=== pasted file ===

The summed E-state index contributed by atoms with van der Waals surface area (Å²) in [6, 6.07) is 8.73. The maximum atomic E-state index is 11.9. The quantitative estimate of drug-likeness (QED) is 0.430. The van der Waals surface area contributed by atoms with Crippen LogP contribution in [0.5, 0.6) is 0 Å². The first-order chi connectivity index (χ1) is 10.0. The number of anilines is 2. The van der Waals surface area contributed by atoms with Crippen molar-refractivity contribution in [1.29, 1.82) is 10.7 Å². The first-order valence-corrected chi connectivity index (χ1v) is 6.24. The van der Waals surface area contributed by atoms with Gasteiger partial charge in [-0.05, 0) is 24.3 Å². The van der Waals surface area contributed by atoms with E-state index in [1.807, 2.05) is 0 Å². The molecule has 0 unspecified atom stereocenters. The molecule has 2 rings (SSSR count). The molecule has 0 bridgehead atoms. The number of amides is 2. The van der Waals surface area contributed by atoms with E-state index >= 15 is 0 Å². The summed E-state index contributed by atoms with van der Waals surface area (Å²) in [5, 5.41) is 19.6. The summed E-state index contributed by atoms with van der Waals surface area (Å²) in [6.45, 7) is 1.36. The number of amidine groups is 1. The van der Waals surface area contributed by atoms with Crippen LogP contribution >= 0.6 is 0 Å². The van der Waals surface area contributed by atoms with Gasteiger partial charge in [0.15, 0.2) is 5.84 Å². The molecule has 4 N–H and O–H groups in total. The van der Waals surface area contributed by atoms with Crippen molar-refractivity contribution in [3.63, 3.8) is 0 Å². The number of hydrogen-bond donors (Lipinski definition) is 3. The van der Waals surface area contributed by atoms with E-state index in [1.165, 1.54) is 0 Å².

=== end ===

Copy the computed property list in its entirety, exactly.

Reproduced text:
The summed E-state index contributed by atoms with van der Waals surface area (Å²) in [6, 6.07) is 8.73. The maximum atomic E-state index is 11.9. The quantitative estimate of drug-likeness (QED) is 0.430. The van der Waals surface area contributed by atoms with Crippen LogP contribution in [0.5, 0.6) is 0 Å². The first-order chi connectivity index (χ1) is 10.0. The number of anilines is 2. The van der Waals surface area contributed by atoms with Crippen molar-refractivity contribution in [1.29, 1.82) is 10.7 Å². The first-order valence-corrected chi connectivity index (χ1v) is 6.24. The van der Waals surface area contributed by atoms with Gasteiger partial charge in [-0.05, 0) is 24.3 Å². The van der Waals surface area contributed by atoms with E-state index in [1.807, 2.05) is 0 Å². The molecule has 0 unspecified atom stereocenters. The molecule has 2 rings (SSSR count). The molecule has 0 bridgehead atoms. The number of amides is 2. The van der Waals surface area contributed by atoms with E-state index >= 15 is 0 Å². The summed E-state index contributed by atoms with van der Waals surface area (Å²) in [5, 5.41) is 19.6. The summed E-state index contributed by atoms with van der Waals surface area (Å²) in [6.45, 7) is 1.36. The number of amidine groups is 1. The van der Waals surface area contributed by atoms with Crippen LogP contribution >= 0.6 is 0 Å². The van der Waals surface area contributed by atoms with Gasteiger partial charge in [0.15, 0.2) is 5.84 Å². The molecule has 4 N–H and O–H groups in total. The van der Waals surface area contributed by atoms with Crippen molar-refractivity contribution in [3.63, 3.8) is 0 Å². The number of hydrogen-bond donors (Lipinski definition) is 3. The van der Waals surface area contributed by atoms with E-state index in [1.165, 1.54) is 0 Å².